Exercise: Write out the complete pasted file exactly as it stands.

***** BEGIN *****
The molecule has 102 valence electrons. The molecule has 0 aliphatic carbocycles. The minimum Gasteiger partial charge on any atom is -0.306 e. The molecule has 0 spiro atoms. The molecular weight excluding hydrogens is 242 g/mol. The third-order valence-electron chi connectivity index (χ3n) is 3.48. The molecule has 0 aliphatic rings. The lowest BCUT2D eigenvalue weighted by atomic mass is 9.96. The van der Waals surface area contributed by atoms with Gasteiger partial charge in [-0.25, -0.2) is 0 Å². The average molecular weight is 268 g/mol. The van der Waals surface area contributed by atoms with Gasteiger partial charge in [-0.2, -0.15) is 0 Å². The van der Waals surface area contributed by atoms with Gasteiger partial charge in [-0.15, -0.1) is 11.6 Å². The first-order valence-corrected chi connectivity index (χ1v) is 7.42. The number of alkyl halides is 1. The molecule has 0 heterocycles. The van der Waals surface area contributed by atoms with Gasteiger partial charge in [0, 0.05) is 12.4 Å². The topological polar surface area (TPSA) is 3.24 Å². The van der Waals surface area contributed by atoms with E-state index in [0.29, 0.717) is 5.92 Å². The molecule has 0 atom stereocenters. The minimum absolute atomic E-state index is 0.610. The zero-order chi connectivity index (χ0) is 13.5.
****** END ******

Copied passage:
The molecule has 102 valence electrons. The molecule has 0 aliphatic carbocycles. The minimum Gasteiger partial charge on any atom is -0.306 e. The molecule has 0 spiro atoms. The molecular weight excluding hydrogens is 242 g/mol. The third-order valence-electron chi connectivity index (χ3n) is 3.48. The molecule has 0 aliphatic rings. The lowest BCUT2D eigenvalue weighted by atomic mass is 9.96. The van der Waals surface area contributed by atoms with Gasteiger partial charge in [-0.25, -0.2) is 0 Å². The average molecular weight is 268 g/mol. The van der Waals surface area contributed by atoms with Gasteiger partial charge in [-0.2, -0.15) is 0 Å². The van der Waals surface area contributed by atoms with Gasteiger partial charge in [-0.15, -0.1) is 11.6 Å². The first-order valence-corrected chi connectivity index (χ1v) is 7.42. The number of alkyl halides is 1. The molecule has 0 heterocycles. The van der Waals surface area contributed by atoms with Gasteiger partial charge in [0, 0.05) is 12.4 Å². The topological polar surface area (TPSA) is 3.24 Å². The van der Waals surface area contributed by atoms with E-state index in [0.29, 0.717) is 5.92 Å². The molecule has 0 atom stereocenters. The minimum absolute atomic E-state index is 0.610. The zero-order chi connectivity index (χ0) is 13.5.